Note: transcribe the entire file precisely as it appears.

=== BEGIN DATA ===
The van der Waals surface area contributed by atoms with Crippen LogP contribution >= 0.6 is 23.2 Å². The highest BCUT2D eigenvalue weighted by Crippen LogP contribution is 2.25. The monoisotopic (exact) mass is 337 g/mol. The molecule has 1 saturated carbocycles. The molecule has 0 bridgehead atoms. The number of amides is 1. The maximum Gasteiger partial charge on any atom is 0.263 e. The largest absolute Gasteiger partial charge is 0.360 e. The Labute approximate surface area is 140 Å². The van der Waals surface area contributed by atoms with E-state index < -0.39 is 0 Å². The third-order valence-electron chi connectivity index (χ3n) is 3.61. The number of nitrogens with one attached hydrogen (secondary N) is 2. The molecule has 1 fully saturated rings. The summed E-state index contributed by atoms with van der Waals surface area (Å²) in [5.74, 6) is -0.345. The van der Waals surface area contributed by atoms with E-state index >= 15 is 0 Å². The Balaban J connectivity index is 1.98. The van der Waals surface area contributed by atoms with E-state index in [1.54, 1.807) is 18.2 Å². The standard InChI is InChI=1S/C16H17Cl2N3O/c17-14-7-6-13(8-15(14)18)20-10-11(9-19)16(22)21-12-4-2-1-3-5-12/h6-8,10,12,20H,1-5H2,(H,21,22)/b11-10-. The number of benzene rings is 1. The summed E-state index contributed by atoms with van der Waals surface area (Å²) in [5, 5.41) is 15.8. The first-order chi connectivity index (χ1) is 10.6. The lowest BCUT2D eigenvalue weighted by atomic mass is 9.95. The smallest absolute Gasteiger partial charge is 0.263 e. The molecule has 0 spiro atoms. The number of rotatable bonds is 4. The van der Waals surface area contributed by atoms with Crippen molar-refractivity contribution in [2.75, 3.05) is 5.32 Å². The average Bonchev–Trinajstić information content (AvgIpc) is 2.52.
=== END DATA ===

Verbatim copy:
The van der Waals surface area contributed by atoms with Crippen LogP contribution >= 0.6 is 23.2 Å². The highest BCUT2D eigenvalue weighted by Crippen LogP contribution is 2.25. The monoisotopic (exact) mass is 337 g/mol. The molecule has 1 saturated carbocycles. The molecule has 0 bridgehead atoms. The number of amides is 1. The maximum Gasteiger partial charge on any atom is 0.263 e. The largest absolute Gasteiger partial charge is 0.360 e. The Labute approximate surface area is 140 Å². The van der Waals surface area contributed by atoms with E-state index < -0.39 is 0 Å². The third-order valence-electron chi connectivity index (χ3n) is 3.61. The number of nitrogens with one attached hydrogen (secondary N) is 2. The molecule has 1 fully saturated rings. The summed E-state index contributed by atoms with van der Waals surface area (Å²) in [5.74, 6) is -0.345. The van der Waals surface area contributed by atoms with E-state index >= 15 is 0 Å². The Balaban J connectivity index is 1.98. The van der Waals surface area contributed by atoms with E-state index in [1.54, 1.807) is 18.2 Å². The standard InChI is InChI=1S/C16H17Cl2N3O/c17-14-7-6-13(8-15(14)18)20-10-11(9-19)16(22)21-12-4-2-1-3-5-12/h6-8,10,12,20H,1-5H2,(H,21,22)/b11-10-. The number of benzene rings is 1. The summed E-state index contributed by atoms with van der Waals surface area (Å²) in [5, 5.41) is 15.8. The first-order chi connectivity index (χ1) is 10.6. The lowest BCUT2D eigenvalue weighted by atomic mass is 9.95. The smallest absolute Gasteiger partial charge is 0.263 e. The molecule has 0 spiro atoms. The number of rotatable bonds is 4. The van der Waals surface area contributed by atoms with Crippen molar-refractivity contribution in [2.75, 3.05) is 5.32 Å². The average Bonchev–Trinajstić information content (AvgIpc) is 2.52.